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Of Molecules and Men (Life Science (Great Minds)) [Paperback]

Francis Crick

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Book Description

20 Jun 2004 Life Science (Great Minds)
There is probably no one who has a deeper understanding of life s biochemical basis than Sir Francis Crick. In 1962, he won the Nobel Prize in Medicine, along with J. D. Watson and M. H. F. Wilkins, for breakthrough studies on the molecular structure of DNA. Just four years later he published this collection of popular lectures in which he explained the importance of this discovery in layperson s terms and emphasized its wide-reaching implications. Though written forty years ago, this succinct, lucid explication of the scientific facts remains the perfect primer for the lay reader curious about the ongoing biological revolution and is amazingly prescient in light of recent developments.
Beginning with a critique of "vitalism," the notion that an intangible life force beyond the grasp of biology distinguishes living organisms from inanimate things, Crick argues that in all likelihood the complex mechanisms of DNA, RNA, and protein synthesis fully explain the phenomenon of life. While admitting that many details are uncertain and much remains unknown about the origins of life, he nonetheless maintains that chance mutations over time, in conjunction with the law of natural selection, offer the most rational explanation of the evolution of life on earth from inorganic precursors. Although few speak of vitalism today, the controversy that Crick addresses is still with us in the form of intelligent design, which suggests that biochemistry and evolution alone do not sufficiently explain the uniqueness of life.
In his second lecture Crick explores the borderline between the organic and inorganic, presenting an elegantly clear description of DNA s basic structure and function in relation to RNA and myriad enzymes.
In the final lecture, "The Prospect Before Us," he anticipates events and trends that have in fact come to pass in the past four decades: the increasing use of computer technology and robotics in mind-brain research, explorations into right-side vs. left-side uses of the brain, controversies surrounding the existence of the soul, the dead end of ESP investigations, and above all the daunting challenges of explaining consciousness in completely scientific terms.
Of Molecules and Men is a fascinating, still-very-relevant discussion of many crucially important issues in life science.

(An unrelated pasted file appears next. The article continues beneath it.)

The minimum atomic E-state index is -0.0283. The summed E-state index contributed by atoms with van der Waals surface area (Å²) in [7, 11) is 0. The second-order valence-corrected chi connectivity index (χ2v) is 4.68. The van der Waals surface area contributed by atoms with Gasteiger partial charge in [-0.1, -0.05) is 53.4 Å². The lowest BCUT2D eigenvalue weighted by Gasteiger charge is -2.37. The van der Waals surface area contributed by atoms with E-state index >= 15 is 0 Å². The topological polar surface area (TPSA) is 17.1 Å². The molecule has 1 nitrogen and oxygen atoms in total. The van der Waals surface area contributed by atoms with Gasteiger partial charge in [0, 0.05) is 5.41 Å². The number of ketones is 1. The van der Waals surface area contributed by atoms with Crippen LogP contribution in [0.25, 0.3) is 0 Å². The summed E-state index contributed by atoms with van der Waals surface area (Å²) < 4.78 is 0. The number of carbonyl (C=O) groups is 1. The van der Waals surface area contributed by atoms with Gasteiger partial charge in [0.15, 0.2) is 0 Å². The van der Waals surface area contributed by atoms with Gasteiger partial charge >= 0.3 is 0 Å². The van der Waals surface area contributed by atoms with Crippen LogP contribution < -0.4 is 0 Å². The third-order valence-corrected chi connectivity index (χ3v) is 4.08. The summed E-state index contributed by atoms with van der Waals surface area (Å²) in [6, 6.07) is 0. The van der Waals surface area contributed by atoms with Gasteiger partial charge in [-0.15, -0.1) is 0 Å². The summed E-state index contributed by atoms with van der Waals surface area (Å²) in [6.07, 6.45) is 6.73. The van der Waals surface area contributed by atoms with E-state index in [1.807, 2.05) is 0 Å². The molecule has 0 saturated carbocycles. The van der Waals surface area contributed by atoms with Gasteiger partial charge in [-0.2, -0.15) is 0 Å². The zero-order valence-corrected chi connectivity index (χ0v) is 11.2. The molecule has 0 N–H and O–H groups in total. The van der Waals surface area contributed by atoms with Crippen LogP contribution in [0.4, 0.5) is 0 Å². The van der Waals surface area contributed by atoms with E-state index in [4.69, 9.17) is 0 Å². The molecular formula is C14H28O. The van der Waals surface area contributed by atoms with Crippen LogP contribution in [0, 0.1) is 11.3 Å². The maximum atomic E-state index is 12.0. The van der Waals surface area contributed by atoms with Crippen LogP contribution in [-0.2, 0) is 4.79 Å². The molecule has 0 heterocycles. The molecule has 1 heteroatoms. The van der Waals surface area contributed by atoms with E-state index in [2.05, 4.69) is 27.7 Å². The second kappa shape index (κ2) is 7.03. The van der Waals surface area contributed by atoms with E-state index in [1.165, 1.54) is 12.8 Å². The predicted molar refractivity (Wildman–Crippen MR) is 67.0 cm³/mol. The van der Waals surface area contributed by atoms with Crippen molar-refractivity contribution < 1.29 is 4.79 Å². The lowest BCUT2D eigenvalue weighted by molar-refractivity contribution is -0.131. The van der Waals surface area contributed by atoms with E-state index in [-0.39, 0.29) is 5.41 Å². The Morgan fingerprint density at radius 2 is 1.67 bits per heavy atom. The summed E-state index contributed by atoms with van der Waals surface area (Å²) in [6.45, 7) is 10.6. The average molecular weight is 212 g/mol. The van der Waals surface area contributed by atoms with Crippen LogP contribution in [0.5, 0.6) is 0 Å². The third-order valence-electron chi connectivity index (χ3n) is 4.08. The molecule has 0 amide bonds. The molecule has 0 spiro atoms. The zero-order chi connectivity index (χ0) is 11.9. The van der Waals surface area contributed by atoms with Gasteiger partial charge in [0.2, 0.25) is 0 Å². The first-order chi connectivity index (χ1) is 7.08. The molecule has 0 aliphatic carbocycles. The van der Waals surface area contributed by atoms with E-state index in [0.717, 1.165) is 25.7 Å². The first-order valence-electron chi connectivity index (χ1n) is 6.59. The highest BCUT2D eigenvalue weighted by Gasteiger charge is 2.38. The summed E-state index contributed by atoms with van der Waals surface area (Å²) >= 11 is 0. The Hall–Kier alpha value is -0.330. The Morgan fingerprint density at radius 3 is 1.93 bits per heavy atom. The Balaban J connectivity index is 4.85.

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Of Molecules and Men (Life Science (Great Minds)) + What Mad Pursuit: A Personal View of Scientific Discovery (Sloan Foundation science series) + The Astonishing Hypothesis : The Scientific Search for the Soul
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13 of 15 people found the following review helpful
5.0 out of 5 stars Touring Biology's Path to the Gene 18 Jan 2008
By Mr. E. T. Dell Jr. - Published on Amazon.com
Format:Paperback
Sir Francis Crick provides a clear, compact exploration of the shape, size, and significance of the gene, the molecular basis of all life. He begins his discussion asking for a definition of aliveness. Then he traces clearly the path to our present knowledge of how the gene is structured and points out that its existence is totally a product of Darwinian evolution. This means that the gene is not the product of a prior plan, but results from a series of accidents. He also believes that most of the elements making up the gene can either now, or soon will, synthesize genes.
He describes the position of several scientists who posit an invisible, purposeful substance or influence which cause life to exist within the gene, called vitalism. He is highly critical of this position as being based on wishful thinking, or an attempt to support a theological assumption.
Crick is a partner in the Watson-Crick team who first described the structure of the gene in the 1950s. Watson wrote a very controversial account of the "race" to discover the gene's structure in his book "The Double Helix."
"Of Molecules and Men" is a delightful read, elegant, sparce, and by a genuine authority. Itis a surprisingly brief and informative examination of what the gene is which is enlightening for any reader.
E.T. Dell, Jr. Peterborough, NH
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